During the past year, Dr. William N. Watson, physicist, of DOE/OSTI’s staff has posted quite a few very interesting white papers in OSTI’s monthly Science Showcase on OSTI’s Home Page. This quiet, unassuming man crafts prolific papers on popular science topics of interest to the Department of Energy (DOE). He investigates and assimilates this information from OSTI’s extensive R&D Collections and takes us on a layman’s journey through the technical details and scientific research that make it all possible.
William’s papers have helped us to understand key technologies developed at DOE Laboratories for the Mars Science Laboratory’s Curiosity and how chemical analysis of rocks and soil is determined millions of miles away. We know what is happening with new heat pump technology and how DOE researchers are working to improve designs and efficiency. The coherence of galaxies and dark energy and dark matter has been explained and the exciting research that is changing what we know about the world around us. William has given us an in-depth overview of the unique capabilities of metamaterials and how DOE research is eliminating the technical obstacles to their production and use in new devices. We have learned about the development of quantum computing and its capability to solve practical problems not possible with present-day computers. We know how...Read more...
"For the Discovery of the Accelerating Expansion of the Universe through Observations of Distant Supernovae"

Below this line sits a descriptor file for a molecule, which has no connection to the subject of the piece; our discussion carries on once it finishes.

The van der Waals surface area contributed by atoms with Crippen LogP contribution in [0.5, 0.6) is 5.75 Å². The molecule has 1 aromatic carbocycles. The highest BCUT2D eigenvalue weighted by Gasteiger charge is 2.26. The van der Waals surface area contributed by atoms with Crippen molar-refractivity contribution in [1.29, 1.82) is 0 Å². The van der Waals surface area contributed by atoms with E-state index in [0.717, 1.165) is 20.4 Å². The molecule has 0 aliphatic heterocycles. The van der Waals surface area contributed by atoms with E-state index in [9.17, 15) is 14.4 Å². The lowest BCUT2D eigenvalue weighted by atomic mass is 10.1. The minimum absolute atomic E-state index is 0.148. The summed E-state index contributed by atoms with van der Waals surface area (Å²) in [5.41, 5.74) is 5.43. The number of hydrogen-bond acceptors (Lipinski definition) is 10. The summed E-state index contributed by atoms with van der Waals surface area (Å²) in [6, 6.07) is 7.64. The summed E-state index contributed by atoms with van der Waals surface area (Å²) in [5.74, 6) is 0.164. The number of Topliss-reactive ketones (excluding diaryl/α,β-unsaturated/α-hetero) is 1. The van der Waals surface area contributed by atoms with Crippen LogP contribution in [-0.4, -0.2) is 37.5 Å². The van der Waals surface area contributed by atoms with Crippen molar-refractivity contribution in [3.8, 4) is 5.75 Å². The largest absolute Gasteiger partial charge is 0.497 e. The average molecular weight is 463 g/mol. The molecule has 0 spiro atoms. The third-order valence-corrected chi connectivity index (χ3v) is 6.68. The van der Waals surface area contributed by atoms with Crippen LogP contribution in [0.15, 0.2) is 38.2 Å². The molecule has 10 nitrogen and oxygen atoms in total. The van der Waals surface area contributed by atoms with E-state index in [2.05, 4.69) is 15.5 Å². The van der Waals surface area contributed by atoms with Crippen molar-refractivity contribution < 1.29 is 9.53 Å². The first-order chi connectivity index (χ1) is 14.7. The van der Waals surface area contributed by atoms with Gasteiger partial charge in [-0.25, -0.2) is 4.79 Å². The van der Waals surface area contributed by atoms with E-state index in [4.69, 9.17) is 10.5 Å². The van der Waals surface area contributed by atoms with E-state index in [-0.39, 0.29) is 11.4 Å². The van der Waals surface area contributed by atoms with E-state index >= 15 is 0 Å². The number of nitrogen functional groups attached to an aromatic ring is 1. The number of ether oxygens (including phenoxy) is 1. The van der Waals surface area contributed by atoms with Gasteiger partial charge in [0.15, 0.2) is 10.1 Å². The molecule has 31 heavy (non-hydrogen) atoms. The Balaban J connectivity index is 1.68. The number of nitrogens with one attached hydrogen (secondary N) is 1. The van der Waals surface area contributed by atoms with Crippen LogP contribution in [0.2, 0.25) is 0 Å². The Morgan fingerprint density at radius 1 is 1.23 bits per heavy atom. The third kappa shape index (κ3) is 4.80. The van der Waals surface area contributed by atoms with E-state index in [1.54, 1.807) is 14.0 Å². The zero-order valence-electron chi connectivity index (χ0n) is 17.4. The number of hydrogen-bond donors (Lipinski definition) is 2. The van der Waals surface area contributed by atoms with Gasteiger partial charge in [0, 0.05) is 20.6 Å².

The Royal Swedish Academy of Sciences awarded the 2011 Nobel Prize in Physics to Saul Perlmutter, an astrophysicist at the U.S. Department of Energy’s Lawrence Berkeley National Laboratory and a professor of physics at the University of California at Berkeley. Perlmutter heads the International Supernova Cosmology Project, which pioneered the methods used to discover the accelerating expansion of the universe. Dr. Perlmutter has been a leader in studies to determine the nature of dark energy.
Perlmutter shares the prize with Brian Schmidt and Adam Riess, leader of the High-z Supernova Search Team and first author of that team’s analysis, respectively, which led to their almost simultaneous announcement of accelerating expansion, which implies the existence of so-called dark energy, a mysterious force that acts to oppose gravity and increase the distance among galaxies. The nature of dark energy is unknown and has been termed the most important problem facing 21st century physics. It will continue to be studied by cosmologists, astrophysicists and particle physicists.
On learning of the award, Perlmutter said, “I am delighted, excited, and deeply honored. It’s wonderful that the Nobel Prize is being awarded for results which reflect humanity’s long quest to understand our world and how we got here. The ideas and discoveries that led to our ability to measure the expansion history of the universe have a truly international heritage, with key contributions from almost every continent and culture. And quite appropriately, our result – the acceleration of the...Read more...